With the dust settling from the unveiling of Solaris 11 Express, it’s time to do a bit of crystal ball work and see what this means for companies deploying Solaris infrastructure.
There are enough new changes here that a lot of people out there are going to get burnt. If you haven’t been keeping up with the OpenSolaris project, or using OpenIndiana, then IPS, AI, and ZFS root are all going to cause you problems. Not to mention /usr/gnu/bin being first in the PATH.
As I’ve said before, IPS and AI still don’t strike me as mature enough to deploy in an enterprise, and I know a lot of people who have spent many years honing Jumpstart who are going to be more than a little cross that there’s no clear migration path to AI.
“Trash it and start again” isn’t a nice upgrade path – the new way of doing things may be cleaner, easier to learn, and make more sense to Linux admins – but it’s a big, fundamental change for Solaris/SPARC shops, and those are the people that pay the bills.
There’s lots of UltraSPARC III and IV kit out there that’s getting towards the end of it’s service life. People are now looking at upgrade paths, and Solaris 11 – and Oracle’s complete offering of tin+OS+support – is going to be the real make-or-break decision point.
The real kicker will be – how soon until Oracle start shipping systems with Solaris 11 installed by default? That will be the real driver that pushed people to deploy Solaris 11 – with no UFS root, no slices, there’s no real reason not to use the pre-installed OS on the tin. Smaller shops with less existing Solaris infrastructure will deploy and think “Hmm, that wasn’t too bad”. Larger shops will find less and less of a reason to put off the migration, especially as the deployed base builds with new kit shipments.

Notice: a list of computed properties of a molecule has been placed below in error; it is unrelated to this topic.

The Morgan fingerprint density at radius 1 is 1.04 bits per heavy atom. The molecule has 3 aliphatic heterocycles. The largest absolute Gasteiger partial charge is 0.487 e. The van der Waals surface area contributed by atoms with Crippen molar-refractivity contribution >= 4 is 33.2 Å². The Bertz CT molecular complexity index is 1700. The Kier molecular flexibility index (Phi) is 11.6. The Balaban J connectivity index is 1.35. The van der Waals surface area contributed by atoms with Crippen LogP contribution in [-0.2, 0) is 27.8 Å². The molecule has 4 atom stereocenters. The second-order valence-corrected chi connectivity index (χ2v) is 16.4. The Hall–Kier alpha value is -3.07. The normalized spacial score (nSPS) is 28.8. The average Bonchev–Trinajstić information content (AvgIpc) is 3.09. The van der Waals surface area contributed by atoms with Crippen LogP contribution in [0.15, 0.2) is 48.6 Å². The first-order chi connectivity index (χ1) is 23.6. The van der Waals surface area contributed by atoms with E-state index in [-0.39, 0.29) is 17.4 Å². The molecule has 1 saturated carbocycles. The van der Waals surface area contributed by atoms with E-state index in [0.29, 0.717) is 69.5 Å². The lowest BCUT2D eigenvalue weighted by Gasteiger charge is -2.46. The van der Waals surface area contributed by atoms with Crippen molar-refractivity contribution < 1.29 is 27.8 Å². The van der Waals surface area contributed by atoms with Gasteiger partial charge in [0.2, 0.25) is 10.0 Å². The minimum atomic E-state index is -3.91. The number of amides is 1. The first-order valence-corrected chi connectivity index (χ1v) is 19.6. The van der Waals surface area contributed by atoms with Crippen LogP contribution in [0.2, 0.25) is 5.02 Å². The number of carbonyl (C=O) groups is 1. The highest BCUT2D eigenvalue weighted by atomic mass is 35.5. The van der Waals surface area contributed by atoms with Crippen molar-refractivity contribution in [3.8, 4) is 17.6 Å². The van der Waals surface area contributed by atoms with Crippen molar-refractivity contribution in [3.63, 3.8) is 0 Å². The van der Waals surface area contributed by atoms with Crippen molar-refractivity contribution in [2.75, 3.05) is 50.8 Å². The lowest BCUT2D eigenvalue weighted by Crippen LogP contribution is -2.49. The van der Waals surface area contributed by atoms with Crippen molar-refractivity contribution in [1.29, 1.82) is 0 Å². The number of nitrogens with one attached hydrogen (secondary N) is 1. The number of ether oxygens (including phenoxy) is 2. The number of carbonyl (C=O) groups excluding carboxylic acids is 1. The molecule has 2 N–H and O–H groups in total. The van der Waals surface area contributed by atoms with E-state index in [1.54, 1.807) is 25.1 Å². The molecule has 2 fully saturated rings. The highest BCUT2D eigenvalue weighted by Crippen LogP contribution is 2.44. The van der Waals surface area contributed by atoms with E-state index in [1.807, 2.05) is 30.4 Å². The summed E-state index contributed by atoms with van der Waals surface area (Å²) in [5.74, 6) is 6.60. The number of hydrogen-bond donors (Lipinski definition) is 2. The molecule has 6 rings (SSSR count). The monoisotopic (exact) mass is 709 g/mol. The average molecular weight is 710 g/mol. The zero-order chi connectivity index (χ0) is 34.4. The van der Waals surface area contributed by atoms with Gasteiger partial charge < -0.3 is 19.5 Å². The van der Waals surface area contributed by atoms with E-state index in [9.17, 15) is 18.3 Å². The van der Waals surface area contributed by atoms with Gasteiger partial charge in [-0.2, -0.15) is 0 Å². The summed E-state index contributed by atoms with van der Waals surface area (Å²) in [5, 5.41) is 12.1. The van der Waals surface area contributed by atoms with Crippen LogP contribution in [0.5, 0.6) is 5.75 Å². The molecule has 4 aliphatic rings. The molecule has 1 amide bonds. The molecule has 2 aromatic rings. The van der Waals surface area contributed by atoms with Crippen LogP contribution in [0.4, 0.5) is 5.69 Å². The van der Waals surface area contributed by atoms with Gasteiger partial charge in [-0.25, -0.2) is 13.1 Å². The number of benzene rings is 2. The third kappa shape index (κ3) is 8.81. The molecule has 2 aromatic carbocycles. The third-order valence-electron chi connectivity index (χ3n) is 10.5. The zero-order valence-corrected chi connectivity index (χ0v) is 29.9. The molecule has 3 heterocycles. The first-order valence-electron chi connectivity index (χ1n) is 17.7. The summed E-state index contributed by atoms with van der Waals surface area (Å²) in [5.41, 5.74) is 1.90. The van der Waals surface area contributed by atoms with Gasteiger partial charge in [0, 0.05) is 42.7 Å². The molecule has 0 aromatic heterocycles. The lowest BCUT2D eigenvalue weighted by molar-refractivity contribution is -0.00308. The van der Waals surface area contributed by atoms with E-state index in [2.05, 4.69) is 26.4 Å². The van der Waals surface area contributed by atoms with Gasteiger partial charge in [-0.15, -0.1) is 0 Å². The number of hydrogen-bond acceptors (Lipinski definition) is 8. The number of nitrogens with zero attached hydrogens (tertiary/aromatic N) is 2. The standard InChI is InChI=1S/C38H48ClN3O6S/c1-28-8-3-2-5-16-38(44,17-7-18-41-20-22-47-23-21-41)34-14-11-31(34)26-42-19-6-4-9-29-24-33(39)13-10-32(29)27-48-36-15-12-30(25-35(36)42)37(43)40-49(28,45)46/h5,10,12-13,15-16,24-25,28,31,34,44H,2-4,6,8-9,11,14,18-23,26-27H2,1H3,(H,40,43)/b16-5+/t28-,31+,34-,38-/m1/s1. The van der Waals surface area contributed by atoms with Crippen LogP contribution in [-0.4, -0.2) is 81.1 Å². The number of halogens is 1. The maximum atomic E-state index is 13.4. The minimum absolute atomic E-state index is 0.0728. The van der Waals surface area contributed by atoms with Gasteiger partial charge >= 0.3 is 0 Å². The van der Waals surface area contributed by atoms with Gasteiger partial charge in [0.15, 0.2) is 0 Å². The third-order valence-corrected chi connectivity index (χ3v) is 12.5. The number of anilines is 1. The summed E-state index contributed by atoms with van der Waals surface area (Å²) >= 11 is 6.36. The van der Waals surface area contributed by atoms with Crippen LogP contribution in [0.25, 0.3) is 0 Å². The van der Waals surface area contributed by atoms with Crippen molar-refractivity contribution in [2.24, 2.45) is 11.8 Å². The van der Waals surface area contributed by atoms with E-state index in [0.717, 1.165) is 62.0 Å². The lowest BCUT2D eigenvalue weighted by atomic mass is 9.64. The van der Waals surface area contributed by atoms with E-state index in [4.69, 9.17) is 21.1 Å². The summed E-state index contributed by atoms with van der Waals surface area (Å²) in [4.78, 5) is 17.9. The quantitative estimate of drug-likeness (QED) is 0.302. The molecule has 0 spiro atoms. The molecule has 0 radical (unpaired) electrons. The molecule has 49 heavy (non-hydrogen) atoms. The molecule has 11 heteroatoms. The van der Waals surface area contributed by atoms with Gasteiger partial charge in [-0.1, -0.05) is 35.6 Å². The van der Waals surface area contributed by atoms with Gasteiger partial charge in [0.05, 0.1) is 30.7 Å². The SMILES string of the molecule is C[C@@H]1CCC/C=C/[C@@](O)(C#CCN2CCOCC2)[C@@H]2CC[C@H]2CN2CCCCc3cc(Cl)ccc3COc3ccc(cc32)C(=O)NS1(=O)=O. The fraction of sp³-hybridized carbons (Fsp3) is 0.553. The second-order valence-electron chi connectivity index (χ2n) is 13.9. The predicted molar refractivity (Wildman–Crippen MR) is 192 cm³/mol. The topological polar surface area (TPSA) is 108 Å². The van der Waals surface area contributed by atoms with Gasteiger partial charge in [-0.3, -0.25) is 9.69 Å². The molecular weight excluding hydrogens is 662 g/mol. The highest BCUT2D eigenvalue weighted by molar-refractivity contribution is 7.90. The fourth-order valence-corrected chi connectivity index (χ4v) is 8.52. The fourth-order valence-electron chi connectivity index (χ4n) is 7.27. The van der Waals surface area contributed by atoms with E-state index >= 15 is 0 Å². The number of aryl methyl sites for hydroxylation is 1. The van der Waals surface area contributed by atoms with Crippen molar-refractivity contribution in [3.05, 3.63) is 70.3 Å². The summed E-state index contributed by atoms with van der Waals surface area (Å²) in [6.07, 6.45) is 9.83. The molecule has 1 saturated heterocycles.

Personally, I’ve been waiting for ZFS encryption for a long, long time – and I’m more than a little suspicious that it’s been held back (in the source as well) until Oracle are suddenly fielding the next commercial Solaris release. I’m sure the Nexenta guys are having similar thoughts.
On the plus side, Solaris 11 Express using the OpenSolaris code base means it makes a lot of sense to deploy it in test environments, and then use OpenIndiana for production. I can see a lot of smaller shops doing this – either having tried out Solaris 11 and then balking at the support costs, or trying OpenIndiana and then seeing there’s not much difference there (apart from the support costs and a few ZFS features).
The real challenge for Oracle here is how well they can make the entire Solaris 11 package work for customers. Higher support costs are fine if you get increased value, but increasingly even larger companies are finding that the support costs are more of a tax – an entry price for playing at the table – rather than a value-add.
OpenIndiana has the potential to be a very big winner here.
There’s some real value in Solaris 11, and some key new features that continue to make it the best operating environment for the enterprise. Are those features – and the support – enough to justify the higher costs compared to OpenIndiana? Is the vertical integration that Oracle are offering enough to justify the higher costs compared to deploying Red Hat on cheaper hardware?
At this stage I’d say it’s still too close to call.